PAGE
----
I had meeting with a Very Nice Woman at the Chamber of Commerce, first thing. I explained that I’d registered as an auto-entrepreneur (AE) last month but the dossier had disappeared. She checked to make sure it really wasn’t on the system and we went through the whole process again. It only took a few minutes and was punctuated by the odd phone call, some banter with other women in the office, and the occasional dashing out for some reason. I was fine with all of this – I was paying 42 very hard-earned euros for the meeting, so I was determined to enjoy every moment.

When all the details were in her computer, she printed out a document for me to read and sign. Then she went off to photocopy it, along with various pieces of paper I brought with me, and gave me a whole load of papers to take away.

If you’re thinking of becoming an auto-entrepreneur, I recommend having the meeting. She went through the same steps as I did before, but when it came to something I didn’t understand (like which medical insurance I would like to sign up for – answer, it doesn’t matter – and when would I like to pay a tax I will never have to pay – answer, annually), she could explain. When you do it at home, you just look at the computer screen while your brain goes into lockdown because It Just Doesn’t Make Any Sense.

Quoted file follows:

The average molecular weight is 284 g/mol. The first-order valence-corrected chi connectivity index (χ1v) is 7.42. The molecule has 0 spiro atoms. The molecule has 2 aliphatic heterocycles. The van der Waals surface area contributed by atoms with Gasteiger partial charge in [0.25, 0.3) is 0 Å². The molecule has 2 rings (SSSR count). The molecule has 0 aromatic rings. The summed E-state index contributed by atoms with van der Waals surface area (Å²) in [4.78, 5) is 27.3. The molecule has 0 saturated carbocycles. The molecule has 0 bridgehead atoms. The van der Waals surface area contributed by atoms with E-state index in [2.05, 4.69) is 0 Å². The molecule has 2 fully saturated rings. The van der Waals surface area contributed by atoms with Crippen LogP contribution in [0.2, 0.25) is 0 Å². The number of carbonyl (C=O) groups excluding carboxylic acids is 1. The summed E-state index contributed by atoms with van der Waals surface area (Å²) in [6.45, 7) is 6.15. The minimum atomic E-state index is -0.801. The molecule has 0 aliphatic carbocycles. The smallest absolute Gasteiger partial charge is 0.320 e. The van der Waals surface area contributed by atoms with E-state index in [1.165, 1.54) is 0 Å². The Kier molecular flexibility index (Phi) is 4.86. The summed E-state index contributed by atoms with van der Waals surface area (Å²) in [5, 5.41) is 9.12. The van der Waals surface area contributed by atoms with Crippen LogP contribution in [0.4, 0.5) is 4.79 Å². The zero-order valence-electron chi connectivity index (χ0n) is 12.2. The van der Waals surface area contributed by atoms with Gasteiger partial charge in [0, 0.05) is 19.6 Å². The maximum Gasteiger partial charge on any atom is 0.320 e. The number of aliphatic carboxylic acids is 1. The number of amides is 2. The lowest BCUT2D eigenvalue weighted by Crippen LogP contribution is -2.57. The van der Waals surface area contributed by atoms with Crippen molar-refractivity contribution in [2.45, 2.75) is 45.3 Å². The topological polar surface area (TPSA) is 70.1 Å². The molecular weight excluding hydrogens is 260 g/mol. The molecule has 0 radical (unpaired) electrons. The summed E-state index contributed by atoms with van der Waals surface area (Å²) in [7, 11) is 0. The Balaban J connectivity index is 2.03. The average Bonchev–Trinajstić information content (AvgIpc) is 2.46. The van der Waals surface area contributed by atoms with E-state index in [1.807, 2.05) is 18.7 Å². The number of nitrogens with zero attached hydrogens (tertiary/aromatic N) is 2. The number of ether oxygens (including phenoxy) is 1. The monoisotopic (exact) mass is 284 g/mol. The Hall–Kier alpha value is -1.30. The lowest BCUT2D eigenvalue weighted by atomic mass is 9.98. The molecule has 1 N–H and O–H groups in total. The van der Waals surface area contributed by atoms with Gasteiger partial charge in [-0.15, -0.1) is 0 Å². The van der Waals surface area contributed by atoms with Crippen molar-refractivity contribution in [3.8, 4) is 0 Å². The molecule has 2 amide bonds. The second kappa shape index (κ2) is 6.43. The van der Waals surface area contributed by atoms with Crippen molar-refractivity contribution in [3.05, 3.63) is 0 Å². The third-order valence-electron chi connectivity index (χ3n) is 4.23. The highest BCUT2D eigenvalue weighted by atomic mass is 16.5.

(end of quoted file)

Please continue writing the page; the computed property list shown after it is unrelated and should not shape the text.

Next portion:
I also Learnt Something New. One of the pieces of paper she gave me has the registered number for my business on it. I asked if it was my SIREN or my SIRET (types of business registration) and she told me that the nine-figure number is my SIREN. The SIRET has another five figures, which is the postcode for the business. If we ever move, the SIRET will change, but the SIREN would always be the same. (Ahhhh, I don’t hear you say.)

After the meeting, I went to the job centre to give them copies of the things they need copies for. A woman came over and I explained the situation to her. She directed me to another woman, behind a reception desk and I explained everything to her. I was then asked to sit and wait for a few minutes. I sat, calm and composed, feeling like I had won a black belt in bureaucracy. I remained serene while explaining everything to another woman, who changed some information on her computer and gave me another form to complete. I am to wait for Something to arrive in the post and send a copy to another office where, presumably, a woman will type something into a computer and Everything Will Be Alright.

Will the Something arrive in the post on time for something? How can we be sure that everything really will be alright? Where are all the men? Come back soon for Part Three of my latest bureaucratic adventure.

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